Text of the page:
In order that Erdogan becomes an elected ‘Sultan’, the AKP would need 330 parliament seats to put proposed constitutional changes to a national referendum and 367 seats to change the constitution unilaterally. The problem for Erdogan is that all of the major opposition parties oppose the proposal for a strong presidency since they fear that President Erdoğan wants to use a presidential system to consolidate his hold on power and is primarily concerned with eliminating legitimate checks on his authority. Today over 70% of Turks oppose the proposed presidential change including even 64% of the AKP voters.
But despite the unpopularity of the presidential proposal, Erdoğan might and is likely able to carry a national referendum by making it a personal vote of confidence by appealing to his popularity with half the country, much as he did in the August 2014 presidential election, when he won nearly 52 percent of the national vote. In addition, the 1.4 million Turkish expatriates in Europe who were allowed to vote for the first time in a general election have 60.8 percent support the AKP.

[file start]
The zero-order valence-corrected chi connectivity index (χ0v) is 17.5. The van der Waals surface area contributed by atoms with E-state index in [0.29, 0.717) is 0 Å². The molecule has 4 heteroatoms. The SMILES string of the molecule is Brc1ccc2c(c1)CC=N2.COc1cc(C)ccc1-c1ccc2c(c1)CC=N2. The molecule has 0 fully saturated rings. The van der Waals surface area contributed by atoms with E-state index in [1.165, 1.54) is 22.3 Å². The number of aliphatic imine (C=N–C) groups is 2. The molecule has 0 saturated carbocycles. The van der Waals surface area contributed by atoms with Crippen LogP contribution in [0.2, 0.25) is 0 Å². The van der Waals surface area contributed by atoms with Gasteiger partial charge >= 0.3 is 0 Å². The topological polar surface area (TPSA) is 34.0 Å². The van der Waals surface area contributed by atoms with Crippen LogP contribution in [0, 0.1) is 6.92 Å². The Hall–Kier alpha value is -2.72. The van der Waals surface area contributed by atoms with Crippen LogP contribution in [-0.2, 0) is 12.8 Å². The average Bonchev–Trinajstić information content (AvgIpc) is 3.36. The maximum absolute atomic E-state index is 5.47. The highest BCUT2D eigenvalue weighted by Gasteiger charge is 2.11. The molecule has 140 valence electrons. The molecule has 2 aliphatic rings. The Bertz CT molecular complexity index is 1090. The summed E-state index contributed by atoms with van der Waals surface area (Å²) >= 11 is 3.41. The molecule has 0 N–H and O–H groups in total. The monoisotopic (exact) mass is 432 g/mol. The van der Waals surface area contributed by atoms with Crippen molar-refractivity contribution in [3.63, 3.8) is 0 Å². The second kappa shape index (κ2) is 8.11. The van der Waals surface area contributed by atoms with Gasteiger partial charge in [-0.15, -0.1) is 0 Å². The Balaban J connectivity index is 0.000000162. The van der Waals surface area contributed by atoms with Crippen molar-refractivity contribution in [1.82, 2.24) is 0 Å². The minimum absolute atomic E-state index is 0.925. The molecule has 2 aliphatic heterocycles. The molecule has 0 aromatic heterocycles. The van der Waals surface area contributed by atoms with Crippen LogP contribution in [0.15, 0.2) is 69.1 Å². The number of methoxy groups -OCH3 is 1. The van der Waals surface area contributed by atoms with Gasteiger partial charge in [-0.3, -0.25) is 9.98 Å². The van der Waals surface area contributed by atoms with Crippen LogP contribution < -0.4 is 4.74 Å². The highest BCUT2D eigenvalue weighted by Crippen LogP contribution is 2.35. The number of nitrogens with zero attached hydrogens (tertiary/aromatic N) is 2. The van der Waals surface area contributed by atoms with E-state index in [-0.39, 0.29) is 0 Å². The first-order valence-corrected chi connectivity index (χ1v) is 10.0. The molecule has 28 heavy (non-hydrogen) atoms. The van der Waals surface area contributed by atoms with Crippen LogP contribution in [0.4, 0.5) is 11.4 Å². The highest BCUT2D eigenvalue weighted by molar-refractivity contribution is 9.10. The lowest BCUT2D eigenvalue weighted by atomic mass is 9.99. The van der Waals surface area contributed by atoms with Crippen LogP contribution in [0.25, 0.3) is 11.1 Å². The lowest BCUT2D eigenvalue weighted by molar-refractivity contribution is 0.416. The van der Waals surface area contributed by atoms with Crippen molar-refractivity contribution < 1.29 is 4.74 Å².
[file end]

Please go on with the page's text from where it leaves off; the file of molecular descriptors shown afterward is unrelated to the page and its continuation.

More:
Also, the Kurdish HDP would set aside its differences of the Islamist AKP and form a coalition in which it provides support for AKP-led constitutional reform with the understanding that the new constitution would remove anti-terror provisions since the Kurdish movement is considered terrorist and tone down the aggressive ethnic nationalism of the current constitution to a more Islamist stance.
When we think Turkey, think anti-Christ, especially when Turkey’s three largest parties—which can agree on little else—issued a joint declaration condemning the European Parliament’s resolution to recognize the 1915 Armenian genocide.
This alone speaks volumes.